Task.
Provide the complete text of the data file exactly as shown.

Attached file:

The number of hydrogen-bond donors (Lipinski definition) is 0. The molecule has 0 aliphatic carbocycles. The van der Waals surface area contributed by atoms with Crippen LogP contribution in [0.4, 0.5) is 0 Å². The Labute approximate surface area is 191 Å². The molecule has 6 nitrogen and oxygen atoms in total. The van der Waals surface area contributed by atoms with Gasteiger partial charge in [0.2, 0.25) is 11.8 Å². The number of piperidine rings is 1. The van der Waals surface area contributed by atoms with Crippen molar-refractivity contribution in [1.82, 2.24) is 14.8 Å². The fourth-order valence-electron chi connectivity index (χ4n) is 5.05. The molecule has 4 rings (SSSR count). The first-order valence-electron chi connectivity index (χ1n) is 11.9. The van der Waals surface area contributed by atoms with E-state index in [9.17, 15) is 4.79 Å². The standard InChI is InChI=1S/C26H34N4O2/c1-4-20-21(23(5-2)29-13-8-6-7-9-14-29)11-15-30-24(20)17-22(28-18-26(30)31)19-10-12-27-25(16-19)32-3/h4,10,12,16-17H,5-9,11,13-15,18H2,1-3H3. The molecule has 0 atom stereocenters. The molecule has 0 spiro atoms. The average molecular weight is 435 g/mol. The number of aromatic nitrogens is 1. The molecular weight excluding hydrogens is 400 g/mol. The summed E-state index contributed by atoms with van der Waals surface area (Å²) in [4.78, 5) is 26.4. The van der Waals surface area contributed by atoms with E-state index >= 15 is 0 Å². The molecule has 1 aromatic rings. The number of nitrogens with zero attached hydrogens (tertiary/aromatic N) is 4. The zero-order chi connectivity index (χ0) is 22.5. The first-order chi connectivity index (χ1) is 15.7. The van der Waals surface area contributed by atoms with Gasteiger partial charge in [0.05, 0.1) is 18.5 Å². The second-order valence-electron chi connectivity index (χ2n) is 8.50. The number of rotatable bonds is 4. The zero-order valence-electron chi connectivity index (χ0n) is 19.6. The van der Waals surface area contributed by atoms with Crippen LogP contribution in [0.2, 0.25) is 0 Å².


The number of hydrogen-bond donors (Lipinski definition) is 0. The molecule has 0 aliphatic carbocycles. The van der Waals surface area contributed by atoms with Crippen LogP contribution in [0.4, 0.5) is 0 Å². The Labute approximate surface area is 191 Å². The molecule has 6 nitrogen and oxygen atoms in total. The van der Waals surface area contributed by atoms with Gasteiger partial charge in [0.2, 0.25) is 11.8 Å². The number of piperidine rings is 1. The van der Waals surface area contributed by atoms with Crippen molar-refractivity contribution in [1.82, 2.24) is 14.8 Å². The fourth-order valence-electron chi connectivity index (χ4n) is 5.05. The molecule has 4 rings (SSSR count). The first-order valence-electron chi connectivity index (χ1n) is 11.9. The van der Waals surface area contributed by atoms with E-state index in [9.17, 15) is 4.79 Å². The standard InChI is InChI=1S/C26H34N4O2/c1-4-20-21(23(5-2)29-13-8-6-7-9-14-29)11-15-30-24(20)17-22(28-18-26(30)31)19-10-12-27-25(16-19)32-3/h4,10,12,16-17H,5-9,11,13-15,18H2,1-3H3. The molecule has 0 atom stereocenters. The molecule has 0 spiro atoms. The average molecular weight is 435 g/mol. The number of aromatic nitrogens is 1. The molecular weight excluding hydrogens is 400 g/mol. The summed E-state index contributed by atoms with van der Waals surface area (Å²) in [4.78, 5) is 26.4. The van der Waals surface area contributed by atoms with E-state index >= 15 is 0 Å². The molecule has 1 aromatic rings. The number of nitrogens with zero attached hydrogens (tertiary/aromatic N) is 4. The zero-order chi connectivity index (χ0) is 22.5. The first-order chi connectivity index (χ1) is 15.7. The van der Waals surface area contributed by atoms with Gasteiger partial charge in [0.05, 0.1) is 18.5 Å². The second-order valence-electron chi connectivity index (χ2n) is 8.50. The number of rotatable bonds is 4. The zero-order valence-electron chi connectivity index (χ0n) is 19.6. The van der Waals surface area contributed by atoms with Crippen LogP contribution in [0.2, 0.25) is 0 Å².